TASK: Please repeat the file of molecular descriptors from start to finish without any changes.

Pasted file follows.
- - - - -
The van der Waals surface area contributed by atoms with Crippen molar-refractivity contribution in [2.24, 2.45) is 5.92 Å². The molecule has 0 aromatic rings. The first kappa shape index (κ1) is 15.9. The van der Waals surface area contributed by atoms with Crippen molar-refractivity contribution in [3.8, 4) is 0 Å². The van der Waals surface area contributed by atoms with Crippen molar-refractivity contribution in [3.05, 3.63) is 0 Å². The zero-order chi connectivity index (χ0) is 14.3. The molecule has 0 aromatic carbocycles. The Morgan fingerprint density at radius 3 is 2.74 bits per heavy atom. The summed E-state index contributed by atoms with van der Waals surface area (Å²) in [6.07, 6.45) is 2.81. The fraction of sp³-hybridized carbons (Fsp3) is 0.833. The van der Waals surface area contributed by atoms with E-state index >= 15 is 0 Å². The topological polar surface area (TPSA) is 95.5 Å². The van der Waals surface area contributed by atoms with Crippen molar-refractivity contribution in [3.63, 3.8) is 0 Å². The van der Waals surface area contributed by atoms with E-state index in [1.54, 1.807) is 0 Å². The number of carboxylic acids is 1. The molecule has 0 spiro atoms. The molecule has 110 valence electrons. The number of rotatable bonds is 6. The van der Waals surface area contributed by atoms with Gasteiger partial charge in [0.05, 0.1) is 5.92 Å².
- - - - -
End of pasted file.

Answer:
The van der Waals surface area contributed by atoms with Crippen molar-refractivity contribution in [2.24, 2.45) is 5.92 Å². The molecule has 0 aromatic rings. The first kappa shape index (κ1) is 15.9. The van der Waals surface area contributed by atoms with Crippen molar-refractivity contribution in [3.8, 4) is 0 Å². The van der Waals surface area contributed by atoms with Crippen molar-refractivity contribution in [3.05, 3.63) is 0 Å². The zero-order chi connectivity index (χ0) is 14.3. The molecule has 0 aromatic carbocycles. The Morgan fingerprint density at radius 3 is 2.74 bits per heavy atom. The summed E-state index contributed by atoms with van der Waals surface area (Å²) in [6.07, 6.45) is 2.81. The fraction of sp³-hybridized carbons (Fsp3) is 0.833. The van der Waals surface area contributed by atoms with E-state index >= 15 is 0 Å². The topological polar surface area (TPSA) is 95.5 Å². The van der Waals surface area contributed by atoms with Crippen molar-refractivity contribution in [3.63, 3.8) is 0 Å². The van der Waals surface area contributed by atoms with E-state index in [1.54, 1.807) is 0 Å². The number of carboxylic acids is 1. The molecule has 0 spiro atoms. The molecule has 110 valence electrons. The number of rotatable bonds is 6. The van der Waals surface area contributed by atoms with Gasteiger partial charge in [0.05, 0.1) is 5.92 Å².